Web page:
to work together and meet. So you you may learn one you know one part of your school online and then know Grasshopper is maybe where you try the thing for 3 hours with a teacher. They’re probably not going to be the same things, so I see us more as a supplement to Synthesis, but we definitely see the world and we’re solving a very similar problem for kids. 


00:10:22,992 –> 00:10:27,279

[al]: right let’s talk about who’s paying for this right right now I’m assuming the parents are paying for this out of their pocket do you see going forward the states going to from this alternate method of education as well just like the men education


00:10:39,920 –> 00:10:42,865

[arielle]: It’s a great question. I think this is something that you know we’re only just starting to understand. But I think, our hope is that ‘yes’. You know there’s there’s all sorts of different pilot programs happening, you know something abou the US is that a lot of education is dealt with by the states, like individual states. So actually you know that this answer may look different depending on where you live. You know different states already look at homeschooling differently. There’s a lot of different requirements that you have to meet, but what is what is pretty pretty important is that states are finally starting to look at things like Universal Preschool, Universal Pre-K like in the US those still aren’t covered. And so parents right now are still paying out of pocket up to age five. So I think the big opportunity for us is first to be able to fit in and supplement kids that are you know going through traditional school but yeah as homeschooling picks up we think there’s a great opportunity for our enrichment to kind of fit in to places that government already funds this. Places like Arizona where my home state is just you know passed a bill that funds extracurriculars and we think that can apply to us one day too.


00:11:47,202 –> 00:11:54,262

[al]: right I’ve found this interesting thing I mean you were working on rubies campaign and I think the same time compass running yes how did that effect you is there any learning from that working on election campaign compared to running a start-up think that you can maybe take from that


00:12:10,140 –> 00:12:13,531

[arielle]: Absolutely. I think political campaigns, at least national level campaigns like presidential campaigns are very similar to startups. I don’t think I realized it as much at the time. I’d worked for a startup previously, I was early employee. But the similarities where, I think you know, being able to fundraise as fast as you execute is a very common between the two we you know in the Rubio campaign at least in the US is mainly self-funded from the campaign so you know you build your list you also fundraise from that list and that list votes for you so it’s honestly a massive marketing machine. You know my role in the campaign was you know part of online fundraising and the digital side of things and so you know our goal was to turn regular people into advocates for us, and so I think you know you don’t realize how similar that is to your early users because you know startups can’t really rely on ads either similar to political campaign. There’s a lot of you know barriers for each. For startups, it’s usually fun that you can’t really typically at least in the past people have done this but it’s not as possible anymore to really rely on Google and Facebook ads when you’re a startup. You have to get people to love you and really advocate for you with their friends and their family so the biggest thing I learned was how to do a lot with a little. Very similar on a campaign you have to get people to love what you’re doing and believe in what you’re about your mission and you have to be able to deal with the pressure that comes with like you know like day in and day out trying to acquire users, fundraise and do it all and I think the pace is very similar and I took that from you know that experience even though we didn’t win you get back up and you try again which is also important in startups.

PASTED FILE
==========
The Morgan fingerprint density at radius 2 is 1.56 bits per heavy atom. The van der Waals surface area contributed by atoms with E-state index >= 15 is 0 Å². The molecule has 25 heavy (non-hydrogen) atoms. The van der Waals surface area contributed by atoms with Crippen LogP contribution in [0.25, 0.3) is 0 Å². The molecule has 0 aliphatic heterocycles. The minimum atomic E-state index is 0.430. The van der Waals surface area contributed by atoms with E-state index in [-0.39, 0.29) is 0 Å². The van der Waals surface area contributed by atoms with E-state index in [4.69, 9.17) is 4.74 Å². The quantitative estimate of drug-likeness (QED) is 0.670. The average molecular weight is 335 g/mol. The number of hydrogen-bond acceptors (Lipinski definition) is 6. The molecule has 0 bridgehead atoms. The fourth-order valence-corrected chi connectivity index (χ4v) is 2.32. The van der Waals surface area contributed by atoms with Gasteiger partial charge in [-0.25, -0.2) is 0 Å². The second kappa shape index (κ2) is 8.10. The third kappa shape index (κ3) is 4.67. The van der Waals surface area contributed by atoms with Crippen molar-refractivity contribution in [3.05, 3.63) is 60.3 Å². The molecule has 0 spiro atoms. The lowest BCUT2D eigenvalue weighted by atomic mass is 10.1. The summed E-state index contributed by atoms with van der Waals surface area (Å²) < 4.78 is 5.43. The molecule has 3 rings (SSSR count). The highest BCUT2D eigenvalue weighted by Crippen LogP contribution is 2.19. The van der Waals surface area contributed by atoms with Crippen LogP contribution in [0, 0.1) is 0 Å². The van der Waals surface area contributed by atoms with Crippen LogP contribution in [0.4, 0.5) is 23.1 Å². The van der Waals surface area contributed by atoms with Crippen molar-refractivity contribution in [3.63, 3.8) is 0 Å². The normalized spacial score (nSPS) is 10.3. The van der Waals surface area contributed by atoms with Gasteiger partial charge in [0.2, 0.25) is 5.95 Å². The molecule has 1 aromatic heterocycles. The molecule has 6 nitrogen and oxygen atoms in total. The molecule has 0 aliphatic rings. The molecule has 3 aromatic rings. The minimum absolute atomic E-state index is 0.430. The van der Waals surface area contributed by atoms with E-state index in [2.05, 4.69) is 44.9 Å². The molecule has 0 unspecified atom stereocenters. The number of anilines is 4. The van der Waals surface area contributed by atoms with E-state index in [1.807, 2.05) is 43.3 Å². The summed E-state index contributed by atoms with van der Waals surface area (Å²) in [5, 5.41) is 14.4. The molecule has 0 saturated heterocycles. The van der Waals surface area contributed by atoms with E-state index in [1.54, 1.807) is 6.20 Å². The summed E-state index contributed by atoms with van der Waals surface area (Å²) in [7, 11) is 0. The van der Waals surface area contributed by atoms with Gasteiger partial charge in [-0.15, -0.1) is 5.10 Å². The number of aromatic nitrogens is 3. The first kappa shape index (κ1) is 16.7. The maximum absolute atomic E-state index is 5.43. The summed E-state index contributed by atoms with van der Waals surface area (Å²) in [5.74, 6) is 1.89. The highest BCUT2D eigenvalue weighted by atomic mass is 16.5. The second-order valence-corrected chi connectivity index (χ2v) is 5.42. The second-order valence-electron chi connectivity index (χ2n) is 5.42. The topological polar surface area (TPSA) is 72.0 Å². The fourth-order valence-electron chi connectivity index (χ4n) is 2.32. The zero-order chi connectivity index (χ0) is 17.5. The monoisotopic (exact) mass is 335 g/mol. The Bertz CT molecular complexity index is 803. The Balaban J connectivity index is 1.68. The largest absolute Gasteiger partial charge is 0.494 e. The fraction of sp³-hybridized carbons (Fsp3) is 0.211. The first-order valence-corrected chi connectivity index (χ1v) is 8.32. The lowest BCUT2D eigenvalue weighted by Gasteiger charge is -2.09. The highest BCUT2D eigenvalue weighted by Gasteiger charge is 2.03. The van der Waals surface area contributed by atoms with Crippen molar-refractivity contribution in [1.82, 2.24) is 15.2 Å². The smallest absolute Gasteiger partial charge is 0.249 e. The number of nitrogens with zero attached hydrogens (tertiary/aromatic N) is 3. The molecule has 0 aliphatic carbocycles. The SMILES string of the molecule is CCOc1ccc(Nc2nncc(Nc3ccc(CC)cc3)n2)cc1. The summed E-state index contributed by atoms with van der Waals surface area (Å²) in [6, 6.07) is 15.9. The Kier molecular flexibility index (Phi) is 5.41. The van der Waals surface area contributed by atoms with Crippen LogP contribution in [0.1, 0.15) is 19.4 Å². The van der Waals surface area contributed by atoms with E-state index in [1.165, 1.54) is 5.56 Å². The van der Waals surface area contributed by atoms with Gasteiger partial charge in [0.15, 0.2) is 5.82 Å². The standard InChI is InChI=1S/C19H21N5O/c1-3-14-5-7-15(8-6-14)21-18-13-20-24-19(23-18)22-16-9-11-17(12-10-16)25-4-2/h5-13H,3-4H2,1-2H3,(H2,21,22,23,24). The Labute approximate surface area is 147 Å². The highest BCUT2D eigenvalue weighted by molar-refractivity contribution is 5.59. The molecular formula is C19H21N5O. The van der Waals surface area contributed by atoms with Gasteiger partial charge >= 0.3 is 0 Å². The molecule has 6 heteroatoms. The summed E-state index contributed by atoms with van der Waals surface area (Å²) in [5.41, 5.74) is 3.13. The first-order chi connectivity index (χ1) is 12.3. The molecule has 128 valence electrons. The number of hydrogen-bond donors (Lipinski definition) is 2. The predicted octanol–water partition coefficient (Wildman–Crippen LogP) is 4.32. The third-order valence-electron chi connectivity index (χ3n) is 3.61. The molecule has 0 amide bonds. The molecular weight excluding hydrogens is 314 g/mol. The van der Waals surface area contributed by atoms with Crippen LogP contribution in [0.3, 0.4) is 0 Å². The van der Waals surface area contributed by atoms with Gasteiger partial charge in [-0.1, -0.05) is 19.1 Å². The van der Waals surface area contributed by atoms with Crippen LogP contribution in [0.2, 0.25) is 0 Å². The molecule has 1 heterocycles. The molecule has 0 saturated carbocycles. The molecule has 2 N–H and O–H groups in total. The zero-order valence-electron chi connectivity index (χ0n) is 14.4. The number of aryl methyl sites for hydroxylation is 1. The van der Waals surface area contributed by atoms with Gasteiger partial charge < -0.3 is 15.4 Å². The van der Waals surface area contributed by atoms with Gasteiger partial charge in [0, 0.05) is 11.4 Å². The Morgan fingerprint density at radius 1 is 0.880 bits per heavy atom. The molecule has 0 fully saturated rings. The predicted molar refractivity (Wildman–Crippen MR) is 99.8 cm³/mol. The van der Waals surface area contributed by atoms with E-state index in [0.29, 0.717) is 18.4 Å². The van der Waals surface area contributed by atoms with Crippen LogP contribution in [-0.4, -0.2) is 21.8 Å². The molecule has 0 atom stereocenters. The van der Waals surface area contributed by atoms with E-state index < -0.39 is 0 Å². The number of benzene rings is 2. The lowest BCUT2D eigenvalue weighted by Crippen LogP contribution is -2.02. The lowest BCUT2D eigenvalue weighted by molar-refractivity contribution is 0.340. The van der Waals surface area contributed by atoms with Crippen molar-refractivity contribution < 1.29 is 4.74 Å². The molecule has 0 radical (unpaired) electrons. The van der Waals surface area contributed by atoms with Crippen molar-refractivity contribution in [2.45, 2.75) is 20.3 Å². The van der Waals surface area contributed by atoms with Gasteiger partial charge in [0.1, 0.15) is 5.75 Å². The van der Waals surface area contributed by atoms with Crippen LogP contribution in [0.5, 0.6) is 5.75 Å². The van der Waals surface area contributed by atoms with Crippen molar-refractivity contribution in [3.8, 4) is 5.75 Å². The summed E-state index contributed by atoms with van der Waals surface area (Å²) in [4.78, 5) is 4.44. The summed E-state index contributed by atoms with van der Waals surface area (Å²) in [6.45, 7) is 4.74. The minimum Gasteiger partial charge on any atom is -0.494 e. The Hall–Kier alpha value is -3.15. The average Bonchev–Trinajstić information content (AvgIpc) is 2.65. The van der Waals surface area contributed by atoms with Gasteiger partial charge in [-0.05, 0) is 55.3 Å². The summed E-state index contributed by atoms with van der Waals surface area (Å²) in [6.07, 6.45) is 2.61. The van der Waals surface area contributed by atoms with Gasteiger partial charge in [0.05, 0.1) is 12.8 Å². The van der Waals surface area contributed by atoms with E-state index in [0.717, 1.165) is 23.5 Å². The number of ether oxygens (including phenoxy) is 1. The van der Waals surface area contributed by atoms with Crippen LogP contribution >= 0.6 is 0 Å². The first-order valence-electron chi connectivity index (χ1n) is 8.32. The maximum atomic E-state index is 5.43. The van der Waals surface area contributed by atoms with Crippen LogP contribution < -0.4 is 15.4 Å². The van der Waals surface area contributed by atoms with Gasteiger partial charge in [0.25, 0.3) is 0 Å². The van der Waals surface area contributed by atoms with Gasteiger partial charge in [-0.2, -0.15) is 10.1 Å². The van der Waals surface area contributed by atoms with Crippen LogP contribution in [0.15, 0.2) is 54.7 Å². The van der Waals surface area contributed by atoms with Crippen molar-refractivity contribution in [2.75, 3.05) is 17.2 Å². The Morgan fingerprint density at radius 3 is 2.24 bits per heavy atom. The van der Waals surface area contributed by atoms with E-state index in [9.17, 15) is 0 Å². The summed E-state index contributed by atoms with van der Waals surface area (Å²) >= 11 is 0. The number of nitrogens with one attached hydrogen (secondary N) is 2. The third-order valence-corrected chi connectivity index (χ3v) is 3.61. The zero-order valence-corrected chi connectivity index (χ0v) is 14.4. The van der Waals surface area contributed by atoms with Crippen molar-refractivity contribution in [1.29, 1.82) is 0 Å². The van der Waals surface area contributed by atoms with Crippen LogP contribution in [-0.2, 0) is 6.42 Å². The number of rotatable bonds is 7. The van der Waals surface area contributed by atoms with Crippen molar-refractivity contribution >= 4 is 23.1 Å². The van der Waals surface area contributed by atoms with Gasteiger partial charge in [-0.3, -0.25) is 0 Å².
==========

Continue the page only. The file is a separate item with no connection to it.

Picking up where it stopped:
00:13:49,223 –> 00:13:52,511

[al]: all right let’s say go into from that marketing how did you manage to get your initial uses what kind of market means did you use


00:13:57,640 –> 00:14:00,145

[arielle]: Very grassroots marketing. So this is something we’re you know obviously still learning about since we’re you know early. But you know for a product like ours like I said before there’s high trust. So this is not so that you you know try without thinking about it we you know we have to convince you that we can solve your problem, but also that you can trust us with your most precious family member you know these are kids and so I think the first thing that we did was you really get really excited early adopters. We ran a waitlist campaign before we even you know launched because we wanted to see who’s excited about this already, um you know where do they live, what communities are they in and can we start there. So we actually you know we went pretty slow to start with and went directly to users and we actually helped them activate their own community so this reminds me a lot of the political days where we instead of going very wide with our marketing, we have to go very deep. So if we find one user that really loves us the chances are as they have you know friends that are very similar to them, they might have kids and their classmates that they can share this with or our entire marketing revolves around a referral flywheel because that’s how people you know can gain that trust quicker in a company like ours. So we optimize everything for you know people inviting their friends, people telling their friends about it and so we a pretty strong word of mouth, because we went after those very excited users early instead trying to go very wide.


00:15:24,882 –> 00:15:28,290